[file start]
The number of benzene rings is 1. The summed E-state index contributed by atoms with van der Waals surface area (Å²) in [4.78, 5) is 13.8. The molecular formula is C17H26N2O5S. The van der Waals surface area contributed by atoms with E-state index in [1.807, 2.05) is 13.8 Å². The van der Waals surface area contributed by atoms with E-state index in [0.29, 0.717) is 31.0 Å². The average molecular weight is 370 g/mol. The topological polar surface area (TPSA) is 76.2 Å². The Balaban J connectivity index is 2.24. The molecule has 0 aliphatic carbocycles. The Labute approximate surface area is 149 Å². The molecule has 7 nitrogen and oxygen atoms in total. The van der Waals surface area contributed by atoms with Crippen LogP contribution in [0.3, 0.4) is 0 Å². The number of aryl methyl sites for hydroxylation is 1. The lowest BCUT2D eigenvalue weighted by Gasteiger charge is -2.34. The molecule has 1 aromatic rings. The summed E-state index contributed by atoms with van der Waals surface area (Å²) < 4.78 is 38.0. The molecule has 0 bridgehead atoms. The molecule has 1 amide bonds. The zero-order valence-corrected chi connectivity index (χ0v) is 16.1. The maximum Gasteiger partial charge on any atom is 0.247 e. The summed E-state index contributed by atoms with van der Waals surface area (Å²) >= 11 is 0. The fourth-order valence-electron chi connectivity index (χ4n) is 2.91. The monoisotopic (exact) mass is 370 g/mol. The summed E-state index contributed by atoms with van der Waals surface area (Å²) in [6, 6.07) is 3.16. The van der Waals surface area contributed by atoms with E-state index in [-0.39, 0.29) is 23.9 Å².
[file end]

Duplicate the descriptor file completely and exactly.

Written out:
The number of benzene rings is 1. The summed E-state index contributed by atoms with van der Waals surface area (Å²) in [4.78, 5) is 13.8. The molecular formula is C17H26N2O5S. The van der Waals surface area contributed by atoms with E-state index in [1.807, 2.05) is 13.8 Å². The van der Waals surface area contributed by atoms with E-state index in [0.29, 0.717) is 31.0 Å². The average molecular weight is 370 g/mol. The topological polar surface area (TPSA) is 76.2 Å². The Balaban J connectivity index is 2.24. The molecule has 0 aliphatic carbocycles. The Labute approximate surface area is 149 Å². The molecule has 7 nitrogen and oxygen atoms in total. The van der Waals surface area contributed by atoms with Crippen LogP contribution in [0.3, 0.4) is 0 Å². The number of aryl methyl sites for hydroxylation is 1. The lowest BCUT2D eigenvalue weighted by Gasteiger charge is -2.34. The molecule has 1 aromatic rings. The summed E-state index contributed by atoms with van der Waals surface area (Å²) < 4.78 is 38.0. The molecule has 0 bridgehead atoms. The molecule has 1 amide bonds. The zero-order valence-corrected chi connectivity index (χ0v) is 16.1. The maximum Gasteiger partial charge on any atom is 0.247 e. The summed E-state index contributed by atoms with van der Waals surface area (Å²) >= 11 is 0. The fourth-order valence-electron chi connectivity index (χ4n) is 2.91. The monoisotopic (exact) mass is 370 g/mol. The summed E-state index contributed by atoms with van der Waals surface area (Å²) in [6, 6.07) is 3.16. The van der Waals surface area contributed by atoms with E-state index in [-0.39, 0.29) is 23.9 Å².